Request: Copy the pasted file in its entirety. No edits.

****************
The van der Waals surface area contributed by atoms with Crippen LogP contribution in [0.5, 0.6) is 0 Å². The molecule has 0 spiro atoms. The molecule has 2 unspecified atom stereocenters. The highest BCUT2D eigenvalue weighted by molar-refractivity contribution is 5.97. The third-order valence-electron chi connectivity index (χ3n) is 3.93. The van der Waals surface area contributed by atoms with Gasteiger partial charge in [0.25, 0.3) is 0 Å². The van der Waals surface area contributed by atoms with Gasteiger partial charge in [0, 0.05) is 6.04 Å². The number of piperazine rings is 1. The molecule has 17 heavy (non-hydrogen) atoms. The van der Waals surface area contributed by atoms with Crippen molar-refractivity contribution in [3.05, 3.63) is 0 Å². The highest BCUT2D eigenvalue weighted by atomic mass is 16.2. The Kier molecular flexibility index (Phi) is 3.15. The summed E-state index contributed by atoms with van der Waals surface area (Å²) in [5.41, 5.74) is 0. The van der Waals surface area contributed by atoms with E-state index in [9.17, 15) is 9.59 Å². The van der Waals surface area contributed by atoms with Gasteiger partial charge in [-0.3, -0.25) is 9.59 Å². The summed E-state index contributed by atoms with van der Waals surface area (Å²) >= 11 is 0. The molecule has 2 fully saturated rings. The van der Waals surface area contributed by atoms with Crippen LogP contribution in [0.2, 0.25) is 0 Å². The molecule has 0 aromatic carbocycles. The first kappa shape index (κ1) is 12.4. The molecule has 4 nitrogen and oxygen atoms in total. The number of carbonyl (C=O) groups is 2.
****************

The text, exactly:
The van der Waals surface area contributed by atoms with Crippen LogP contribution in [0.5, 0.6) is 0 Å². The molecule has 0 spiro atoms. The molecule has 2 unspecified atom stereocenters. The highest BCUT2D eigenvalue weighted by molar-refractivity contribution is 5.97. The third-order valence-electron chi connectivity index (χ3n) is 3.93. The van der Waals surface area contributed by atoms with Gasteiger partial charge in [0.25, 0.3) is 0 Å². The van der Waals surface area contributed by atoms with Gasteiger partial charge in [0, 0.05) is 6.04 Å². The number of piperazine rings is 1. The molecule has 17 heavy (non-hydrogen) atoms. The van der Waals surface area contributed by atoms with Crippen molar-refractivity contribution in [3.05, 3.63) is 0 Å². The highest BCUT2D eigenvalue weighted by atomic mass is 16.2. The Kier molecular flexibility index (Phi) is 3.15. The summed E-state index contributed by atoms with van der Waals surface area (Å²) in [5.41, 5.74) is 0. The van der Waals surface area contributed by atoms with E-state index in [9.17, 15) is 9.59 Å². The van der Waals surface area contributed by atoms with Gasteiger partial charge in [-0.3, -0.25) is 9.59 Å². The summed E-state index contributed by atoms with van der Waals surface area (Å²) >= 11 is 0. The molecule has 2 fully saturated rings. The van der Waals surface area contributed by atoms with Crippen LogP contribution in [0.2, 0.25) is 0 Å². The molecule has 0 aromatic carbocycles. The first kappa shape index (κ1) is 12.4. The molecule has 4 nitrogen and oxygen atoms in total. The number of carbonyl (C=O) groups is 2.